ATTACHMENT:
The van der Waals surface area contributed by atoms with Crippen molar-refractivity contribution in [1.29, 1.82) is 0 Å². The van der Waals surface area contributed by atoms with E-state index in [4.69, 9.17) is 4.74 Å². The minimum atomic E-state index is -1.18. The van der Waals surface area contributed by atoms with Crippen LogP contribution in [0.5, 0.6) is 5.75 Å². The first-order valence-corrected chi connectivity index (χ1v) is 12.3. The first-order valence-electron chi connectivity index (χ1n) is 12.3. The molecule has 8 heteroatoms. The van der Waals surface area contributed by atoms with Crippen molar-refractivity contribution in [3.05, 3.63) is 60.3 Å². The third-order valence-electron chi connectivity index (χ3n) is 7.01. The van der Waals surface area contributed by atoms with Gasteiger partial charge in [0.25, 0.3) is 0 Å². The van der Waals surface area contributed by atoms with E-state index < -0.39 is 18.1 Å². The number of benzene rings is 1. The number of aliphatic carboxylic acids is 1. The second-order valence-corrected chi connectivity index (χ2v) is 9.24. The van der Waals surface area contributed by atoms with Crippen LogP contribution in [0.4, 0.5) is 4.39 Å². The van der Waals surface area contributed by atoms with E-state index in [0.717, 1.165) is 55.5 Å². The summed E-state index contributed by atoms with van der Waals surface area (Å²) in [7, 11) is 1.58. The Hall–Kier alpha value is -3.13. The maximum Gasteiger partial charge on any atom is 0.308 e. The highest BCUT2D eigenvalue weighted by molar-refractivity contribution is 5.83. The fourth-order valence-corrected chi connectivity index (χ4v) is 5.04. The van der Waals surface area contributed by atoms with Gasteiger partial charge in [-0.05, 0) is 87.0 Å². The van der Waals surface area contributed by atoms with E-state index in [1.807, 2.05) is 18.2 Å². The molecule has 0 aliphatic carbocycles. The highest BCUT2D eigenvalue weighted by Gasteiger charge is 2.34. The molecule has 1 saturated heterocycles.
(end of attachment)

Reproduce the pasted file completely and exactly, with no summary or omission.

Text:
The van der Waals surface area contributed by atoms with Crippen molar-refractivity contribution in [1.29, 1.82) is 0 Å². The van der Waals surface area contributed by atoms with E-state index in [4.69, 9.17) is 4.74 Å². The minimum atomic E-state index is -1.18. The van der Waals surface area contributed by atoms with Crippen LogP contribution in [0.5, 0.6) is 5.75 Å². The first-order valence-corrected chi connectivity index (χ1v) is 12.3. The first-order valence-electron chi connectivity index (χ1n) is 12.3. The molecule has 8 heteroatoms. The van der Waals surface area contributed by atoms with Crippen molar-refractivity contribution in [3.05, 3.63) is 60.3 Å². The third-order valence-electron chi connectivity index (χ3n) is 7.01. The van der Waals surface area contributed by atoms with Gasteiger partial charge in [0.25, 0.3) is 0 Å². The van der Waals surface area contributed by atoms with E-state index < -0.39 is 18.1 Å². The number of benzene rings is 1. The number of aliphatic carboxylic acids is 1. The second-order valence-corrected chi connectivity index (χ2v) is 9.24. The van der Waals surface area contributed by atoms with Crippen LogP contribution in [0.4, 0.5) is 4.39 Å². The van der Waals surface area contributed by atoms with E-state index in [0.717, 1.165) is 55.5 Å². The summed E-state index contributed by atoms with van der Waals surface area (Å²) in [7, 11) is 1.58. The Hall–Kier alpha value is -3.13. The maximum Gasteiger partial charge on any atom is 0.308 e. The highest BCUT2D eigenvalue weighted by molar-refractivity contribution is 5.83. The fourth-order valence-corrected chi connectivity index (χ4v) is 5.04. The van der Waals surface area contributed by atoms with Gasteiger partial charge in [-0.05, 0) is 87.0 Å². The van der Waals surface area contributed by atoms with E-state index in [1.807, 2.05) is 18.2 Å². The molecule has 0 aliphatic carbocycles. The highest BCUT2D eigenvalue weighted by Gasteiger charge is 2.34. The molecule has 1 saturated heterocycles.